We live in a wired, digital world where our work is as portable as a smartphone or tablet. It’s tempting to check our email or reply to a message when we should be more focused on ‘living in the moment.' For many people, the work week is stretched far beyond the typical 40-hours per week. But in a fast-paced work environment, how does one rationalize between putting food on the table, and still being able to enjoy life?
Now more than ever, our society seems preoccupied with sex. Sexting and twerking are a part of our lexicon. Whether we’re talking about television, popular music or movies, sexual images and innuendo are everywhere. And access to pornography is as easy as a click of a mouse for the over 40 million people who log into porn websites. Given the highly sexualized society we live in, can a person really become addicted to sex? And at what point does sex become an unhealthy addiction—a bad habit that interferes with work, relationships and mental health?
Obsessive thoughts can lead to obsessive behaviors. According to psychologist Dr. Bruce Liese, obsessive compulsives typically have a recurring, persistent and unwanted thought or thoughts that won't go away. These thoughts tend to be irrational and very closely correlated with anxiety and can often cause anxiety themselves.
When it comes to pornography, the days of sneaking a peek at a Playboy at the drugstore have faded. The internet seems to have everything, and that’s especially true when you’re talking about porn.
On Monday's Up to Date, psychologist Wes Crenshaw joins us to discuss how the availability and increasing explicit nature of pornography is affect sexual development in teens. We discuss why the impact of pornography is different today and how parents can approach the topic with their teens.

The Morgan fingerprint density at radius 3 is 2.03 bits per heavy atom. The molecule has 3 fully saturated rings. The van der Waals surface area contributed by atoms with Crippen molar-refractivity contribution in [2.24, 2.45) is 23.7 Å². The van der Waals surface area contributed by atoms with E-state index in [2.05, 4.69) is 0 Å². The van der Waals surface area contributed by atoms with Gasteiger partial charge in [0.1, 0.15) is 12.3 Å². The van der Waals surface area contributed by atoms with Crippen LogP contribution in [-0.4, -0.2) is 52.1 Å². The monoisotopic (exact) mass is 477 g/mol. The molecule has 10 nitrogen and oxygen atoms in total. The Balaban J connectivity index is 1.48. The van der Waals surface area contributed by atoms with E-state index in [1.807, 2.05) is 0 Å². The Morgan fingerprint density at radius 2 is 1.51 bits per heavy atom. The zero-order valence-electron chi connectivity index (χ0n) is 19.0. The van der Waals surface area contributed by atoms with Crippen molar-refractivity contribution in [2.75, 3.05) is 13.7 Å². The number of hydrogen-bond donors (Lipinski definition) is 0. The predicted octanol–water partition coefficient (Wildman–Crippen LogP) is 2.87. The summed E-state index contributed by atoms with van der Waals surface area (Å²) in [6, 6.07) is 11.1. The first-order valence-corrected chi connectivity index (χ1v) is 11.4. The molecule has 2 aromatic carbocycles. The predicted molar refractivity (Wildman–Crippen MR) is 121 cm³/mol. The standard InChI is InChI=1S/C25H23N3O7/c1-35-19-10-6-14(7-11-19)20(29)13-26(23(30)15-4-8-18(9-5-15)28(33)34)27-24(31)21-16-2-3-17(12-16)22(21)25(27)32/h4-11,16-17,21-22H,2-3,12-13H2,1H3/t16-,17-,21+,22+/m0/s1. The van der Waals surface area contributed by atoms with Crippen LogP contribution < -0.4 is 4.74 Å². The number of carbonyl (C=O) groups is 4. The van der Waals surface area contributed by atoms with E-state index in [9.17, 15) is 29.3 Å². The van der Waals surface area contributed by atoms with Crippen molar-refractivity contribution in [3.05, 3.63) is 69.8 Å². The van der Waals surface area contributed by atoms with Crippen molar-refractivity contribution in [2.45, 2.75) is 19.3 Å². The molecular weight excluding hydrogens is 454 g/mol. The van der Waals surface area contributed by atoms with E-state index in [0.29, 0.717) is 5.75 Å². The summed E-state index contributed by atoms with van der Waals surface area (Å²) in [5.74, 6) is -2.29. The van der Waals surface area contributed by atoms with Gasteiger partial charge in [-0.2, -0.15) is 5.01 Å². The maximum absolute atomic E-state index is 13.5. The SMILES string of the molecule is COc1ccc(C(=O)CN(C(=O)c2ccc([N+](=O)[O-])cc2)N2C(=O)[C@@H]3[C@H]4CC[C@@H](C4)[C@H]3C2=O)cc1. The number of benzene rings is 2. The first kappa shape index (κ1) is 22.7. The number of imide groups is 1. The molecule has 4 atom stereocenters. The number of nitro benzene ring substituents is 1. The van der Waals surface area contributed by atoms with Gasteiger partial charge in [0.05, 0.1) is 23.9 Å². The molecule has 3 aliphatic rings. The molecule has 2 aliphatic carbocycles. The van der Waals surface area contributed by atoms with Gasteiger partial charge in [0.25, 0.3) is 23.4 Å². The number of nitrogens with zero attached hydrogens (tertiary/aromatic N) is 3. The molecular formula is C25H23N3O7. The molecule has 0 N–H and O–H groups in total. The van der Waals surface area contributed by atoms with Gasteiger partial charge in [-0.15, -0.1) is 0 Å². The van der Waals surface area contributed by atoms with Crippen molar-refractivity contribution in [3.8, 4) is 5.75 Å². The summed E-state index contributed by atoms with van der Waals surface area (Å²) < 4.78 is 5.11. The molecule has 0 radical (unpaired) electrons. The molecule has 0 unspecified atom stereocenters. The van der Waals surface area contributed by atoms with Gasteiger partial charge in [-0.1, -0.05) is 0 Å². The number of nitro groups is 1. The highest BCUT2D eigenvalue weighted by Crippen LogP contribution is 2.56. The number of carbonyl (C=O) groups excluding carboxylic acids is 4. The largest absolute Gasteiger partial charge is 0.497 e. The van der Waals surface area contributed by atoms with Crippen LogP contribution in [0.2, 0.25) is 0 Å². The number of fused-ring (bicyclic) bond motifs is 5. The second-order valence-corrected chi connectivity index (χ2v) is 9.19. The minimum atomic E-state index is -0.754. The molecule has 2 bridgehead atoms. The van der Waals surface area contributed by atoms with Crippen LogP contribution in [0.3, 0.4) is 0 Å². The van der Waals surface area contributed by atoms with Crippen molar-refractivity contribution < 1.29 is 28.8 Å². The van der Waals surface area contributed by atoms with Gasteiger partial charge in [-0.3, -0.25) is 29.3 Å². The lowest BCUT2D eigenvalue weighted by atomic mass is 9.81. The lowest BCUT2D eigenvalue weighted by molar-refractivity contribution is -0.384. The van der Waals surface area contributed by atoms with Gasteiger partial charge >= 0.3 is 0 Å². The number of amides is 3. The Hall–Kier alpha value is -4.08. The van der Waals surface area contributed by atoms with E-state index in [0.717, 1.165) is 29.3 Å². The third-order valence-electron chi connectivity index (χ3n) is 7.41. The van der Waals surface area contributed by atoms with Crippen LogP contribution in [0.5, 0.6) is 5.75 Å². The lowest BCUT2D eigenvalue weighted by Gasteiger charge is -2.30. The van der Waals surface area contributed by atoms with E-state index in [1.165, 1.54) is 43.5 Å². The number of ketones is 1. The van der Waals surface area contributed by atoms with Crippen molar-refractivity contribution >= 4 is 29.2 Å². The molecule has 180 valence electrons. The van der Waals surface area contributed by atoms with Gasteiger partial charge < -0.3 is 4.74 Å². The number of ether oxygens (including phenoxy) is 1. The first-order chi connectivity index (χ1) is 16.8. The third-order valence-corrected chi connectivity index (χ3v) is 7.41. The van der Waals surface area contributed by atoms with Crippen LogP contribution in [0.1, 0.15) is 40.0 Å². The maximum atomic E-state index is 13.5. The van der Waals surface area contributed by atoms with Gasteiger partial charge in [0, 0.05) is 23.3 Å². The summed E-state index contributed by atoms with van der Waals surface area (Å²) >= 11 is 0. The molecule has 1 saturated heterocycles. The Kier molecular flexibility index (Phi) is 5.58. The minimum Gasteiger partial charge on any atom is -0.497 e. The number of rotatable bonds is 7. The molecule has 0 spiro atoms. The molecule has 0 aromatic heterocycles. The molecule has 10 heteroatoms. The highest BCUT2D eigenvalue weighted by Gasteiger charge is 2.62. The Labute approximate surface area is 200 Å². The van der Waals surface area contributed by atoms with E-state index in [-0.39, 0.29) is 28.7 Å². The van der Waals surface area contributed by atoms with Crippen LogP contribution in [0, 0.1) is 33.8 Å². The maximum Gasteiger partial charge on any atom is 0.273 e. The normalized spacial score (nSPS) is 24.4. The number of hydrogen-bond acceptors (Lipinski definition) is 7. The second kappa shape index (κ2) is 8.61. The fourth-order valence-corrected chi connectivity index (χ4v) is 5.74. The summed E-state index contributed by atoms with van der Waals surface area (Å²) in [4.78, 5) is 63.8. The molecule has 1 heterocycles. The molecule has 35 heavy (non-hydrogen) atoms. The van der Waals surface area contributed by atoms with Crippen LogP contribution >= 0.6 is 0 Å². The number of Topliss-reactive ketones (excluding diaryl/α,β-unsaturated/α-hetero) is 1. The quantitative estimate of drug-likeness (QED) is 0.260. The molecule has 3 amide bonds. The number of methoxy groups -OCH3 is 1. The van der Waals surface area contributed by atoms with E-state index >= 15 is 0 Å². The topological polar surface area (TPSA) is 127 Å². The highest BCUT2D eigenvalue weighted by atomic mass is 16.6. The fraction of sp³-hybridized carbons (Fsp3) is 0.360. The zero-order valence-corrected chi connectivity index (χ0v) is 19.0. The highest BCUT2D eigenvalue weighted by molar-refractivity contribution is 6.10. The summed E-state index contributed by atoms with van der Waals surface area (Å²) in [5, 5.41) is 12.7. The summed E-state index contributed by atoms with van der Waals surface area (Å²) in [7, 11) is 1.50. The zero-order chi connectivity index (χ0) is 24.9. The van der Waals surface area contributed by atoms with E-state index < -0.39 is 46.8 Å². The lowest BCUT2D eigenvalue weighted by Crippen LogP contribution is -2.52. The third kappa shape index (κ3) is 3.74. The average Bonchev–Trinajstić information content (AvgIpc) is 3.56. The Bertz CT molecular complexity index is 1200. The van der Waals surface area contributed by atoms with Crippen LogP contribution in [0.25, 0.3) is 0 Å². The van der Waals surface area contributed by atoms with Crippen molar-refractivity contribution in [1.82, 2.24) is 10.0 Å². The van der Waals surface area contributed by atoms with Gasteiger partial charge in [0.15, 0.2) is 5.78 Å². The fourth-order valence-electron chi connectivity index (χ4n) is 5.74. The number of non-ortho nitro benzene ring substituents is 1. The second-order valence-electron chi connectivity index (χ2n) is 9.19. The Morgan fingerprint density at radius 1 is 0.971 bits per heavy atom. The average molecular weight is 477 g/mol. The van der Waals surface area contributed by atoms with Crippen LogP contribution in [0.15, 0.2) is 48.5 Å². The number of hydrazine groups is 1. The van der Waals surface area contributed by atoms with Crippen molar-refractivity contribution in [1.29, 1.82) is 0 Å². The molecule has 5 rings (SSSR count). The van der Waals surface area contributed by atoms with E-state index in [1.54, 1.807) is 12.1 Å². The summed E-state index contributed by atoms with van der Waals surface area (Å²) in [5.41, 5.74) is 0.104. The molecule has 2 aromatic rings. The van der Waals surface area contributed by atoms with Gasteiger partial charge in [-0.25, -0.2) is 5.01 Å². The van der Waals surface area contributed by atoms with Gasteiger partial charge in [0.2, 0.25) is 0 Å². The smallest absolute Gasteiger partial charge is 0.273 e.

We all know that texting while driving often results in accidents, and a New Jersey court recently ruled that it's not only the driver who's responsible-- if you know someone's driving when you send a text, you might be held responsible if he or she gets into an accident.
Human beings have always been pain-avoiding creatures. We seek to avoid the things we don't like or that could bring pain to us, and we pursue the things that bring us pleasure and happiness. Oftentimes, this human practice takes form in procrastination.
Do you remember that friend your mom said was no good? Or that buddy your dad said was a bad influence on you? As it turns out, they might have been right.
In the first part of Monday's Up to Date, we talk with Carlin Flora, author of Friendfluence: The Surprising Ways Friends Make Us Who We Are, about how friends shape our personalities and help create the mold for our attitudes and future actions.
Today on Central Standard, we talk about conflict, and resolving it. Why is it that our workplaces, our families, even the international community have such trouble getting along? Our resident psychologist Bruce Liese is here to try to help … and to give us some ideas about conflict resolution in our world and in our lives.
Why do we work? Are we searching for more than a job, more than a paycheck? How does one find their “calling?” Plus, we’ll discuss the role that the modern-day office job plays in the development of personal relationships.
I know it’s a beautiful summer day outside, and you’re busy thinking of a million things you have planned for the coming week, but sometimes, we have to step outside the day to day for a deeper discussion about what it means to be human, to be alive.
On this Monday's Central Standard, the one thing you’ll need to get everything you want out of life: mindfulness. Learn how cutting back on multitasking, and learning how to focus your mind, can change everything.